Shoot me if I ever begin a presentation with a slide that says: “The world is changing”, followed by some brilliant insights on the impacts of globalization and social media, and concluding with a call for dramatic change in higher education. Fact is, the world has always been changing. And universities, sluggish and monolithic, have always struggled to respond and stay relevant – relevant enough, that is, to continue to attract the support of trusting taxpayers and hopeful parents.
But what interests me more these days is the role that higher education plays, intentional or not, in preservation, in holding onto things that seem to matter – not just texts and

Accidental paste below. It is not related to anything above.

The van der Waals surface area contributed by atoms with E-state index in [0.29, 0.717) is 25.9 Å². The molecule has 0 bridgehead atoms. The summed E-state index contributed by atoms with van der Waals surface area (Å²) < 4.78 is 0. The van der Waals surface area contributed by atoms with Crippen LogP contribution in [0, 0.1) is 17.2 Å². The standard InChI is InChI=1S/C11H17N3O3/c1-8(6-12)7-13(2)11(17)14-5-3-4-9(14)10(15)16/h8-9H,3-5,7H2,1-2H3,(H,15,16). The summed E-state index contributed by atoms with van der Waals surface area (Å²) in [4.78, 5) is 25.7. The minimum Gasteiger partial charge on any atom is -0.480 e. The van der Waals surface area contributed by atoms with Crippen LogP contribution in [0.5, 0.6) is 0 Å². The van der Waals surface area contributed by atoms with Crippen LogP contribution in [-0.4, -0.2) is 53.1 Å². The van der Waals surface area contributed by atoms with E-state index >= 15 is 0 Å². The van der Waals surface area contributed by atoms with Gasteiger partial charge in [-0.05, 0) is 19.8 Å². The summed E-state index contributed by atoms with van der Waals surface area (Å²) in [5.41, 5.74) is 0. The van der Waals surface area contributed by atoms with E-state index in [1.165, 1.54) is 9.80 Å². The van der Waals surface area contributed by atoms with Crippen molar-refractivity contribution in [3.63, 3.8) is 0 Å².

artifacts, but customs and culture, ways of being and doing – in the face of so much pressure to change. In this current era of rapid transformation around us, I find myself thinking more and more of the comfort of campus, its predictability, and how we decide what we’ll preserve, for better or worse.
And so it was serendipitous that I would discover, on a recent vacation to Detroit, in amongst the one million volumes contained in the four vast floors of John K King Used & Rare Books on West Lafeyette Blvd., an inspiring collection of essays on the future of American higher education. Continue reading